Pudding Monsters

Offers in-app purchases ($1.99 - $13.99) Rating: 4+

Pudding Monsters is a game from ZeptoLab UK Limited, originally released 20th December, 2012


Recent posts about Pudding Monsters

Pudding Monsters Gets New Levels, Is Currently Free

Good news, puzzle fans! ZeptoLab, the makers of the inimitable Cut the Rope series, has just released an update for their other puzzle game, Pudding Monsters, and made it free. So watch the trailer for the new content pack below and download the game before the price goes back up.

Pudding Monsters and its HD counterpart (also free) is a game about collecting stars and connecting puddings by sliding them in a straight line. The new update is called “Sky View,” and it introduces a new kind of monster called Mr. Powerlifter. So read our review, then download the game for iPhone here and/or for iPad here.

Pudding Monsters Review

Zeptolab nearly trademarked cuteness with Cut the Rope, and they’re back with a different, yet still cute mobile puzzler that also fixates on sugary goodness. Pudding Monsters tells a vague tale of pudding creatures that want to escape the fridge, grow large, and do monstrous things– or something like that. There’s not much story, but there are tons of cute graphics and blob-sliding levels.

The goal of each level is to make all the individual puddings form up into one large pudding monster. To that end, the player must slide them to and fro and up and down, careful not send them flying off the board. Pudding needs something to block its way when you slide it, and there’s some strategy in making sure the individual pieces get moved in the right direction and order.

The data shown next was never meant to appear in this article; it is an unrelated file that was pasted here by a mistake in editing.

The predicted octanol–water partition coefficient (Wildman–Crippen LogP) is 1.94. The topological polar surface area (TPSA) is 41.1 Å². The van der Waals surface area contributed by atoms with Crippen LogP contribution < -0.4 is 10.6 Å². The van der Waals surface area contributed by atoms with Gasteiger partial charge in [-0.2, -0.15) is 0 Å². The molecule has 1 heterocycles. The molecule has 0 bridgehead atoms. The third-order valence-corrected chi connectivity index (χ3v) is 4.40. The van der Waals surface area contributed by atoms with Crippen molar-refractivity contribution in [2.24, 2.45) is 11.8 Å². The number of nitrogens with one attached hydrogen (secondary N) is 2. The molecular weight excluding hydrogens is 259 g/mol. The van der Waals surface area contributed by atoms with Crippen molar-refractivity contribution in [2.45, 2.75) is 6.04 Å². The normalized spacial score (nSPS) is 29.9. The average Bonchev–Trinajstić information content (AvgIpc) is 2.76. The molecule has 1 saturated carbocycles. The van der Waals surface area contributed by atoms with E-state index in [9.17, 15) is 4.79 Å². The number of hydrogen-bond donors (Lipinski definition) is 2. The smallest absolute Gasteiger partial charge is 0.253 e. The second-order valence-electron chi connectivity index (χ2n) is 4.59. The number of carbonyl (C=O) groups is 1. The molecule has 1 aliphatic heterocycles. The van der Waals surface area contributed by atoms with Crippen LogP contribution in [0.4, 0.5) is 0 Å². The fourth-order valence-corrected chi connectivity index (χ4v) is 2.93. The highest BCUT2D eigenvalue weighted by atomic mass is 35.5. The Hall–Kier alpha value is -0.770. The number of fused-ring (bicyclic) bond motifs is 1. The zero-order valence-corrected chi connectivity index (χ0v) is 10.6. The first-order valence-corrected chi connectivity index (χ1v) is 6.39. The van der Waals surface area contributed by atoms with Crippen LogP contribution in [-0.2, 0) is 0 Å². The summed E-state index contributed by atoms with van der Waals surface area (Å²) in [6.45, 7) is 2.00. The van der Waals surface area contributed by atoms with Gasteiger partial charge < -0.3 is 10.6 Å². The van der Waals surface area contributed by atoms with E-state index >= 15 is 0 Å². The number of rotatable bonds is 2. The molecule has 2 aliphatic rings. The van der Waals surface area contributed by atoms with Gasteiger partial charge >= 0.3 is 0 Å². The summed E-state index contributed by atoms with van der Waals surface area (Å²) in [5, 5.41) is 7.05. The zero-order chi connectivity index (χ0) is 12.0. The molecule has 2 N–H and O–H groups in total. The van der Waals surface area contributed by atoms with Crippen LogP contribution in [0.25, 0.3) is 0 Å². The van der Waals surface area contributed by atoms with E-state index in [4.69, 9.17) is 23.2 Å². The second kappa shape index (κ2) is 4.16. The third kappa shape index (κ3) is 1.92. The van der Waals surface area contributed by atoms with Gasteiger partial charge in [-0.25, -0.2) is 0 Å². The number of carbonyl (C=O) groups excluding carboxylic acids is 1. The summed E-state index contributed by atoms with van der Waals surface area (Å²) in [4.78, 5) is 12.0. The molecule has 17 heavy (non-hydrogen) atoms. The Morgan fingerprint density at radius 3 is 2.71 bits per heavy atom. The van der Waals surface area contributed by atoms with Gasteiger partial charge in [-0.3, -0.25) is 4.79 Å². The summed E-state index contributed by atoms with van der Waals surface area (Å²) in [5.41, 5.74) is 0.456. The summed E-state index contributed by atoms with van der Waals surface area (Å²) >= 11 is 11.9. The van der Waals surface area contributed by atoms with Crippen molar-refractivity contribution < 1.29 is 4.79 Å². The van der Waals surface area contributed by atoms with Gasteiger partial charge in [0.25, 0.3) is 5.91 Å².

As the game progresses, new puddings are introduced. Some only move in groups, some leave a slimy trail that catches things, and others are asleep until you slide another pudding into them. Over the course of the 75 levels, there’s an odd lack of new scenery though. Ice blocks appear, which stop a sliding pudding but immediately crumble. Unfortunately, there’s not a ton of variety in either obstacles or pudding types, and more would have helped immensely.

The biggest problem with Pudding Monsters, however, is just how simple the game is. All 75 levels can be beaten (with at least mostly, if not all three star ratings) in less than an hour. For adult gamers, the game is just too easy and short. It’s fun, but the biggest appeal will definitely be for younger gamers who are gearing up the skills needed for more challenging endeavors.

Wakey wakey.

Visually, Pudding Monsters is certainly in the Zepto style. The google-eyed puddings are about as adorable as translucent blocks can possibly be. The levels are set throughout a house, and while the graphics are simple, they add a great touch of retro-’50s goodness to the atmosphere. The sound effects and score are fun as well.

Pudding Monsters is a fun diversion, but definitely in need of more variety and challenge. It’s a terrific choice for youngsters, but older gamers will likely breeze through the game with barely a hitch. The presentation is up to par with Cut the Rope and so is the game’s charm. So, while these monsters are a mixed bag, they’re still fun to invite into your home.